BEIJING (Interfax-China) -- The development of China's fuel ethanol market, which the Chinese government predicts will double between 2006 and 2010, still faces significant uncertainties due to a shortage of feedstock for fuel production, a lack of mature product standards and unclear pricing policies, according to industry insiders attending an industry forum late last week.
Background on China's Ethanol Sector
China began promoting the production of ethanol fuel using corn in 2001, when the country was experiencing abundant grain output. As part of the push, four domestic companies were designated as exclusive producers of the fuel, namely Jilin Fuel Ethanol Co. Ltd., Heilongjiang China Resources Corp., Henan Tianguan Group and Anhui BBCA Biochemical.
However, because corn producers can earn much greater profit by selling corn to ethanol plants instead of using it for animal feed, more corn has been diverted into the industrial deep-processing sector than expected, leaving significant shortfalls in the availability of corn as an animal feed and as a raw material for food products. As a result, China's hog and pork prices, as well as other food-related prices, soared this year. Pork prices jumped by 10.5% from April to May alone.
The Chinese government, which is concerned about rising inflation as well as food prices, reacted by suspending approving new corn-based fuel ethanol projects as well as any plans to expand the production capacity of existing plants. On several occasions the government made it clear that it would only encourage non-grain-based fuel ethanol projects for the time being.
Ethanol Producers Under Pressure From High Corn Costs
Even before such a warning from the government, ethanol producers had already began to look elsewhere for feedstock, as soaring corn prices and shrinking government subsidies for such projects had significantly diminished their profits, Yang Weihua, the research and development director of Anhui BBCA Biochemical, told Interfax.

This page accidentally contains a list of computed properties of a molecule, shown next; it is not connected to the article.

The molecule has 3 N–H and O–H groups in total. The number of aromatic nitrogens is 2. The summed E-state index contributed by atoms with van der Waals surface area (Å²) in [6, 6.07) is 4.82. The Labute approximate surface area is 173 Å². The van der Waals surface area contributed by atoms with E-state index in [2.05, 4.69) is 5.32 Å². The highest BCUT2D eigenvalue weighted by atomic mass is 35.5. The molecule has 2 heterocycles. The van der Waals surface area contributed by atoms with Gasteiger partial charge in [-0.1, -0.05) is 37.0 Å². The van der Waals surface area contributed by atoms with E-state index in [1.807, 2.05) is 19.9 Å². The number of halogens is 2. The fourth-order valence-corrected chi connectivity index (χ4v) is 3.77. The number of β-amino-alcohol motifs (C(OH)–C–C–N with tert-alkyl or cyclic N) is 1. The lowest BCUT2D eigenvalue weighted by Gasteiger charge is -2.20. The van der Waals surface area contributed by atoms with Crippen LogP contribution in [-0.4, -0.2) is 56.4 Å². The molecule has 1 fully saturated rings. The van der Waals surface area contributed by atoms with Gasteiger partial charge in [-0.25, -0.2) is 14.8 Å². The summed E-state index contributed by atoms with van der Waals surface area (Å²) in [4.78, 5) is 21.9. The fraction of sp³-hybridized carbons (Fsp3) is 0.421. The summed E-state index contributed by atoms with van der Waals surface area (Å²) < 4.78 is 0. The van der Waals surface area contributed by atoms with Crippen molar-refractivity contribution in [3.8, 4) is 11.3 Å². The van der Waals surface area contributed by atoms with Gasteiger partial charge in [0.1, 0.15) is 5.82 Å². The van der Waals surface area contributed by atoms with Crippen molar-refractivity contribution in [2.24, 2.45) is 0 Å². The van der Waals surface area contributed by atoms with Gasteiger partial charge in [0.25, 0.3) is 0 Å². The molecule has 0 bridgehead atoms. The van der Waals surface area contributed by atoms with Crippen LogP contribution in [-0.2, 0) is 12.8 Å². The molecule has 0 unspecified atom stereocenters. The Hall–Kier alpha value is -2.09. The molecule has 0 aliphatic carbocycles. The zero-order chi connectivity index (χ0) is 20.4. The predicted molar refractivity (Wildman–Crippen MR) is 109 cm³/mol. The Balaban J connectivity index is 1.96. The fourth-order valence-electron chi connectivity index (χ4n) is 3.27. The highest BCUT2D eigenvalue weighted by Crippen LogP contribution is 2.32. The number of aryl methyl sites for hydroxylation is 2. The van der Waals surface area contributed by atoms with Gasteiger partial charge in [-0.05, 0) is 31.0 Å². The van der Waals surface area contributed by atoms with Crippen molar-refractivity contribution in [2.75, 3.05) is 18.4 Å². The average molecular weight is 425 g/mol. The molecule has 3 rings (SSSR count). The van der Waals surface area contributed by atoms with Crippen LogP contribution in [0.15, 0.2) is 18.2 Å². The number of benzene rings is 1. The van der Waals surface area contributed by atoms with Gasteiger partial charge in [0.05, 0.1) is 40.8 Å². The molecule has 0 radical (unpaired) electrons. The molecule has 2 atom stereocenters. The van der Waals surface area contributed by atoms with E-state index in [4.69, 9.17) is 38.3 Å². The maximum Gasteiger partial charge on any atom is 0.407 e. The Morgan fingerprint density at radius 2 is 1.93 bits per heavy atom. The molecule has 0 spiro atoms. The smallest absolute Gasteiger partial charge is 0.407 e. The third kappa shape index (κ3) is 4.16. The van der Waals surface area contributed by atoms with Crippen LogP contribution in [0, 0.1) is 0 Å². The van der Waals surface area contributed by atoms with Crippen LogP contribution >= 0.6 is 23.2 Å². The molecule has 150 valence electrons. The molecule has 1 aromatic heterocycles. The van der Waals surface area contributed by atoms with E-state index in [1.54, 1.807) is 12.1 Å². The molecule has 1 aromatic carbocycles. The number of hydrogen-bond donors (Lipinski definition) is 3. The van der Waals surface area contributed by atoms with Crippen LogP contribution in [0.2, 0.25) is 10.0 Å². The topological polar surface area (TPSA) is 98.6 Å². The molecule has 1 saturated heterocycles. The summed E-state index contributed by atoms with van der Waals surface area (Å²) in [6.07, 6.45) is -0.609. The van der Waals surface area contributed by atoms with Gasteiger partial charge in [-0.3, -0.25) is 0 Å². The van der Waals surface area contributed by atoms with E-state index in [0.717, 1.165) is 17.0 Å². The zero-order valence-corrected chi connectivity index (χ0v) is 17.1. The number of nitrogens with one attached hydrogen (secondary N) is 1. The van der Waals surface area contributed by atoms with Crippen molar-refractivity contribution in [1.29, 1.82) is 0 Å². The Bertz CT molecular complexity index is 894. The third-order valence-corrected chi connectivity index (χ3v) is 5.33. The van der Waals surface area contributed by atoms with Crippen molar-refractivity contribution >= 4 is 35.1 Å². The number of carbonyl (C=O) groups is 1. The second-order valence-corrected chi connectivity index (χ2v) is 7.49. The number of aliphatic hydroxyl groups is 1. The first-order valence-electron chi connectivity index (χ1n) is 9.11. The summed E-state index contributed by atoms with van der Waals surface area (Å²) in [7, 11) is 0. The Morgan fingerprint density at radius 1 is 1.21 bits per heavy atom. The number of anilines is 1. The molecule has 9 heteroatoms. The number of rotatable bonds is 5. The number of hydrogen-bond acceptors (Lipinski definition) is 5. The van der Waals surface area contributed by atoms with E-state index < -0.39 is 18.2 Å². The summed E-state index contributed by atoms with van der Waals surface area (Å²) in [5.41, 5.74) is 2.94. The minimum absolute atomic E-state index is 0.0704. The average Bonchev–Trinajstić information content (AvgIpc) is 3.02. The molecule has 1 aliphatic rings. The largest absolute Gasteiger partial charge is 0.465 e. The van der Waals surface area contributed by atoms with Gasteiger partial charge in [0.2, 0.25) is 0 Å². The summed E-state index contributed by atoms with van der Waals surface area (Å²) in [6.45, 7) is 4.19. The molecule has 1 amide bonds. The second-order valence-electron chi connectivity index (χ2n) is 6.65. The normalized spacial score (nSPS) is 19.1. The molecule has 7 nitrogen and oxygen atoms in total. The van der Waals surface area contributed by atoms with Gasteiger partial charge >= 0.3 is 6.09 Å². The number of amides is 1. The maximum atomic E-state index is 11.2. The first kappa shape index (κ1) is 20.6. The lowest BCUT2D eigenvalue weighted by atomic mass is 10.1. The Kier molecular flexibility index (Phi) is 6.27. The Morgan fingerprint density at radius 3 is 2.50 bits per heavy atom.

Corn prices have jumped from RMB 4,070 ($544.85) to RMB 4,080 ($546.18) per tonne to RMB 5,067 ($678.31) per tonne so far this year. Government subsidies, which initially were more than RMB 1,800 ($240.96) per tonne of fuel ethanol produced, have fallen to RMB 1,373 ($183.8) per tonne this year as such projects are no longer favoured by the government, Yang said.
At the same time, as retail prices for fuel ethanol have to be kept closely in line with domestic gasoline prices, retail prices have been capped at low levels and do not reflect the surge in production costs. Fuel ethanol is comprised of 10% ethanol and 90% gasoline.
The raw materials that the government currently favours for the production of fuel ethanol include sweet potato and cassava, Liu Qun with the National Development and Reform Commission (NDRC) said. The government is also encouraging the cultivation of sweet sorghum as feedstock for the fuel.
With a planned non-grain plantation areas of 16.5 million mu (1.1 million hectares), Liu said that the country will see annual additions in cassava, sweet potato and sweet sorghum output of 1 million tonnes, 2 million tonnes and 400,000 tonnes respectively.
The China National Cereals, Oils and Foodstuffs Import & Export Corp. Ltd. (COFCO), a leading grains, oils and foodstuffs group in China, will complete the construction of a leading cassava-based fuel ethanol project in the Guangxi Autonomous Region by the end of this year. The plant is to produce 200,000 tonnes of ethanol annually.
Grain to Remain Leading Feedstock for at Least Three More Years
While the government has encouraged the use of non-grain feedstock for ethanol plants, industry insiders remain doubtful.
"China has just started on its mass plantation plans for cassava and sweet potato for industrial use, and it takes time for such crops to grow and mature," said an official with a foreign equipment manufacturer whose products include those used in bio-fuel production. I believe that within three years time, grains such as corn and wheat will still be the leading feedstock for ethanol fuel."
For example, Henan Tianguan Enterprise Group Co. Ltd., one of the country's four major ethanol producers, currently uses a mix of 60% wheat, 20% corn, 10% cassava and 10% sweet potato to produce the fuel.
As a state-appointed ethanol producer, Anhui BBCA's Yang said that the company is required to guarantee sufficient ethanol supplies to two neighbouring provinces, both of which are currently undergoing experimental projects to popularize the use of fuel ethanol, despite the surge in costs.